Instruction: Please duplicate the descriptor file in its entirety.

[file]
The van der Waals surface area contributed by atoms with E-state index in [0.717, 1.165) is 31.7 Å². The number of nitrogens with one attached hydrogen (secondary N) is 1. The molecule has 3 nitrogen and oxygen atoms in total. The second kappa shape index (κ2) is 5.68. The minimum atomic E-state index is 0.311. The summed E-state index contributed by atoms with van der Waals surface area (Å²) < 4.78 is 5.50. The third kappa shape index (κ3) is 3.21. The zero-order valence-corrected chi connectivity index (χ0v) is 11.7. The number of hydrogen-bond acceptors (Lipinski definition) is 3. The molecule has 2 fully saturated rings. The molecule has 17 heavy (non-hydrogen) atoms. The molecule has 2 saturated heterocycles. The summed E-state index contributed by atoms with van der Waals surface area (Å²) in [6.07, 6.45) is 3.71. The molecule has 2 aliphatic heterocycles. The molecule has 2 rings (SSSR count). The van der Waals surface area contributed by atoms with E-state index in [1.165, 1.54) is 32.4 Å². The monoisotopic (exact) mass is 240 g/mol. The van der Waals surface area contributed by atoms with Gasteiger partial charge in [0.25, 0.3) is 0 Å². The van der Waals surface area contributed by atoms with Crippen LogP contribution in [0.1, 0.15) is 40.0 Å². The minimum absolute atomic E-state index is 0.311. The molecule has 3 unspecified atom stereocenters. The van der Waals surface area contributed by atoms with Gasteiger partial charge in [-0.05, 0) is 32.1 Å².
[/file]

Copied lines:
The van der Waals surface area contributed by atoms with E-state index in [0.717, 1.165) is 31.7 Å². The number of nitrogens with one attached hydrogen (secondary N) is 1. The molecule has 3 nitrogen and oxygen atoms in total. The second kappa shape index (κ2) is 5.68. The minimum atomic E-state index is 0.311. The summed E-state index contributed by atoms with van der Waals surface area (Å²) < 4.78 is 5.50. The third kappa shape index (κ3) is 3.21. The zero-order valence-corrected chi connectivity index (χ0v) is 11.7. The number of hydrogen-bond acceptors (Lipinski definition) is 3. The molecule has 2 fully saturated rings. The molecule has 17 heavy (non-hydrogen) atoms. The molecule has 2 saturated heterocycles. The summed E-state index contributed by atoms with van der Waals surface area (Å²) in [6.07, 6.45) is 3.71. The molecule has 2 aliphatic heterocycles. The molecule has 2 rings (SSSR count). The van der Waals surface area contributed by atoms with E-state index in [1.165, 1.54) is 32.4 Å². The monoisotopic (exact) mass is 240 g/mol. The van der Waals surface area contributed by atoms with Gasteiger partial charge in [0.25, 0.3) is 0 Å². The van der Waals surface area contributed by atoms with Crippen LogP contribution in [0.1, 0.15) is 40.0 Å². The minimum absolute atomic E-state index is 0.311. The molecule has 3 unspecified atom stereocenters. The van der Waals surface area contributed by atoms with Gasteiger partial charge in [-0.05, 0) is 32.1 Å².